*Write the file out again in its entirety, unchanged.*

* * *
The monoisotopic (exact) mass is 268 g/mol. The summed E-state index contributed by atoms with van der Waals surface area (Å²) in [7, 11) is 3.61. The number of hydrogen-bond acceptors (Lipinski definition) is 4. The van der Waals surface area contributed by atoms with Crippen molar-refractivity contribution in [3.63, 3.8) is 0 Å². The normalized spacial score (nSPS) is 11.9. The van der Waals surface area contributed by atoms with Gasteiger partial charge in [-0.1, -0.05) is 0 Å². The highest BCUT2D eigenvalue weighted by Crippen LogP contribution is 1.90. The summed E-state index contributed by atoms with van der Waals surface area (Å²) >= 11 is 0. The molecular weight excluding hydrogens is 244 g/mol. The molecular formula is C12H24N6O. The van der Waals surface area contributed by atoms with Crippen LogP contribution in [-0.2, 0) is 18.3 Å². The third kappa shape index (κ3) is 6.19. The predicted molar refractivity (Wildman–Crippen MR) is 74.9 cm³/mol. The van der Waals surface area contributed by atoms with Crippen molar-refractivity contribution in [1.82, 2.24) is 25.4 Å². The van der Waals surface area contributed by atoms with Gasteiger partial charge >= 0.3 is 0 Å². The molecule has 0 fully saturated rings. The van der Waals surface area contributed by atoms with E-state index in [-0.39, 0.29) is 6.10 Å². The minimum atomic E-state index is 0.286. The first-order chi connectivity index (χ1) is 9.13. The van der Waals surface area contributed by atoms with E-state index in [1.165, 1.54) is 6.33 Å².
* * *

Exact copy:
The monoisotopic (exact) mass is 268 g/mol. The summed E-state index contributed by atoms with van der Waals surface area (Å²) in [7, 11) is 3.61. The number of hydrogen-bond acceptors (Lipinski definition) is 4. The van der Waals surface area contributed by atoms with Crippen molar-refractivity contribution in [3.63, 3.8) is 0 Å². The normalized spacial score (nSPS) is 11.9. The van der Waals surface area contributed by atoms with Gasteiger partial charge in [-0.1, -0.05) is 0 Å². The highest BCUT2D eigenvalue weighted by Crippen LogP contribution is 1.90. The summed E-state index contributed by atoms with van der Waals surface area (Å²) >= 11 is 0. The molecular weight excluding hydrogens is 244 g/mol. The molecular formula is C12H24N6O. The van der Waals surface area contributed by atoms with Crippen LogP contribution in [-0.2, 0) is 18.3 Å². The third kappa shape index (κ3) is 6.19. The predicted molar refractivity (Wildman–Crippen MR) is 74.9 cm³/mol. The van der Waals surface area contributed by atoms with Crippen molar-refractivity contribution in [1.82, 2.24) is 25.4 Å². The van der Waals surface area contributed by atoms with Gasteiger partial charge >= 0.3 is 0 Å². The molecule has 0 fully saturated rings. The van der Waals surface area contributed by atoms with E-state index in [-0.39, 0.29) is 6.10 Å². The minimum atomic E-state index is 0.286. The first-order chi connectivity index (χ1) is 9.13. The van der Waals surface area contributed by atoms with E-state index in [1.165, 1.54) is 6.33 Å².